This data demonstrates that the people of Hawaii are ready for this bill to be passed. They want action on protecting coral reefs and forests. They want programs that can address natural, economic, community and cultural needs across Hawaii.

Voters ranked restoring coral reefs and forests nearly as important as health care and affordable housing.

For example, our communities and natural resources would benefit from the proposed Civilian Climate Corps, which will build the next green workforce, strengthen community capacity for stewardship, and implement solutions to climate change impacts. The bill also contains investments in coastal and marine restoration and protection, conservation of endangered species in Hawaii, and climate resiliency and adaptation support for Native Hawaiian communities.

The time for the United States and the world to take climate action is now. Congress and the international community cannot lose this opportunity. With continuing local leadership, federal investment and international action, Hawaii will be well placed to thrive into the future as we collectively address the climate emergency.

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About the Authors

Anthony Ching

Anthony Ching is director of external affairs for The Nature Conservancy, Hawaii and Palmyra.

Stephanie Dunbar-Co

Stephanie Dunbar-Co is climate and protection manager for The Nature Conservancy, Hawaii and Palmyra.

Latest Comments (0)

At the national scale, Build Back Better makes the fatal mistake of pouring enormous amounts into dead-end energy technologies: solar, wind, and battery-powered cars and energy storage, which have limited scalability and are destructive for the environment. In the short-term, investing in these technologies would indeed create jobs, reduce CO2 emissions, and look pretty good on paper. However, in a few years these technologies would hit multiple physical limits due to their intermittent nature, highly non-trivial grid requirements, and the exhaustion of certain minerals that they critically depend on.Completely neglected in Build Back Better is the development of new energy technologies for baseline load applications. Here, the only two options allowed by the laws of physics are nuclear fission (not today's use-once-and-bury nuclear, but nuclear with a closed-loop fuel cycle, which still requires much R&D) and thermonuclear fusion (plus related materials science). Unless we start massive investment in these technologies right now, we will certainly bankrupt the nation, and then destroy the civilization, the planet, or both.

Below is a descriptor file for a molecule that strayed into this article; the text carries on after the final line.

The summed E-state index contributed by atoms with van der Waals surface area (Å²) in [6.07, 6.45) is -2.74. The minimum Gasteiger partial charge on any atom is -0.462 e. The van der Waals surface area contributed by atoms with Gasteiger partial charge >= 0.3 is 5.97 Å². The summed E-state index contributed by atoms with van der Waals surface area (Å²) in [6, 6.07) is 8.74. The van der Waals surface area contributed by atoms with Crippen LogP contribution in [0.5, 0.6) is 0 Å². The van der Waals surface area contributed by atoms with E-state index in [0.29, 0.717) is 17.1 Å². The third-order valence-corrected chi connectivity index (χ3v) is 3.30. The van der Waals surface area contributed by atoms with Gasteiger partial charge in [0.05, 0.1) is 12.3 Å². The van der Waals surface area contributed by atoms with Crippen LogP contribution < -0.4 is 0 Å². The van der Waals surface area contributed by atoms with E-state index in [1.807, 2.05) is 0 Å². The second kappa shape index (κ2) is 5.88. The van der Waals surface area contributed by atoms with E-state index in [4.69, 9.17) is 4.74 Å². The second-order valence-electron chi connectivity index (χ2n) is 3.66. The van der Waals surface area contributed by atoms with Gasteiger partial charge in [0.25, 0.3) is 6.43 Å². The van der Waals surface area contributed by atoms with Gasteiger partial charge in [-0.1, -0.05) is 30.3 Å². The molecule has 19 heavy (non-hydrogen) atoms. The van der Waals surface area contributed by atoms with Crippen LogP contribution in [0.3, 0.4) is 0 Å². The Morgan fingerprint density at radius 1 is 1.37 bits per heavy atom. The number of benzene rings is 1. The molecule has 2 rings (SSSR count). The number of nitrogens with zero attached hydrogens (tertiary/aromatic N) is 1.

Chiquita · 1 year ago

Hawaii is one of the very few places in the world that actually can, at a great but not insurmountable cost, switch to 100% clean energy on the timescale of 30-40 years. Unfortunately, this would be a drop in the bucket on the global scale and would change nothing about the rising ocean level. I would therefore strongly argue that Hawaii should spend zero taxpayer dollars on clean energy initiatives (they can pay for themselves) and instead direct taxpayer dollars at planning and executing a gradual retreat from the advancing coastline.

Chiquita · 1 year ago